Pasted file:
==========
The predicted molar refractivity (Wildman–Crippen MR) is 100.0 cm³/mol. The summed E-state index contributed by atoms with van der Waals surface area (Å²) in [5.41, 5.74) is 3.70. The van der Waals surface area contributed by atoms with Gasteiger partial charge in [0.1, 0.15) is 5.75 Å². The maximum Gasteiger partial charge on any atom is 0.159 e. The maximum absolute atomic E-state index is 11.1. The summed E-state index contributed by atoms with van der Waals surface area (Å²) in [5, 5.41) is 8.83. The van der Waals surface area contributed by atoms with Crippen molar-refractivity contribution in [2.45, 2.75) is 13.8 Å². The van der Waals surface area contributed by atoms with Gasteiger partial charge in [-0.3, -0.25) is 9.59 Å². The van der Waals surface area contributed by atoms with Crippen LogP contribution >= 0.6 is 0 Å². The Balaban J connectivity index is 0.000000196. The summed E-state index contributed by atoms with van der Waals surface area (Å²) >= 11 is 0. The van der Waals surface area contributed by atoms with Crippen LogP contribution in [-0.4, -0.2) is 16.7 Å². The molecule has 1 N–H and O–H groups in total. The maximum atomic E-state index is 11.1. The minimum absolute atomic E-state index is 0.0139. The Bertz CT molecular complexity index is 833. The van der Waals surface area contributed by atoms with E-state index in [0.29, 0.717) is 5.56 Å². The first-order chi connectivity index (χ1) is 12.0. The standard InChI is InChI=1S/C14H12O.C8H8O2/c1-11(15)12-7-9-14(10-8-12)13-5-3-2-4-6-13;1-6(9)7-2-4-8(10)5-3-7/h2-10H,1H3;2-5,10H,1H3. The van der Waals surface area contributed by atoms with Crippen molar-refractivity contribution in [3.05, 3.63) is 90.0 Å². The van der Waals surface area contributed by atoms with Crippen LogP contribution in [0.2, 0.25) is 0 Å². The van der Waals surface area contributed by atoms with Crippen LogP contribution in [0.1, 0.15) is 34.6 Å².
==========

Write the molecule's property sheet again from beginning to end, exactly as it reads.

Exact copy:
The predicted molar refractivity (Wildman–Crippen MR) is 100.0 cm³/mol. The summed E-state index contributed by atoms with van der Waals surface area (Å²) in [5.41, 5.74) is 3.70. The van der Waals surface area contributed by atoms with Gasteiger partial charge in [0.1, 0.15) is 5.75 Å². The maximum Gasteiger partial charge on any atom is 0.159 e. The maximum absolute atomic E-state index is 11.1. The summed E-state index contributed by atoms with van der Waals surface area (Å²) in [5, 5.41) is 8.83. The van der Waals surface area contributed by atoms with Crippen molar-refractivity contribution in [2.45, 2.75) is 13.8 Å². The van der Waals surface area contributed by atoms with Gasteiger partial charge in [-0.3, -0.25) is 9.59 Å². The van der Waals surface area contributed by atoms with Crippen LogP contribution >= 0.6 is 0 Å². The Balaban J connectivity index is 0.000000196. The summed E-state index contributed by atoms with van der Waals surface area (Å²) >= 11 is 0. The van der Waals surface area contributed by atoms with Crippen LogP contribution in [-0.4, -0.2) is 16.7 Å². The molecule has 1 N–H and O–H groups in total. The maximum atomic E-state index is 11.1. The minimum absolute atomic E-state index is 0.0139. The Bertz CT molecular complexity index is 833. The van der Waals surface area contributed by atoms with E-state index in [0.29, 0.717) is 5.56 Å². The first-order chi connectivity index (χ1) is 12.0. The standard InChI is InChI=1S/C14H12O.C8H8O2/c1-11(15)12-7-9-14(10-8-12)13-5-3-2-4-6-13;1-6(9)7-2-4-8(10)5-3-7/h2-10H,1H3;2-5,10H,1H3. The van der Waals surface area contributed by atoms with Crippen molar-refractivity contribution in [3.05, 3.63) is 90.0 Å². The van der Waals surface area contributed by atoms with Crippen LogP contribution in [0.2, 0.25) is 0 Å². The van der Waals surface area contributed by atoms with Crippen LogP contribution in [0.1, 0.15) is 34.6 Å².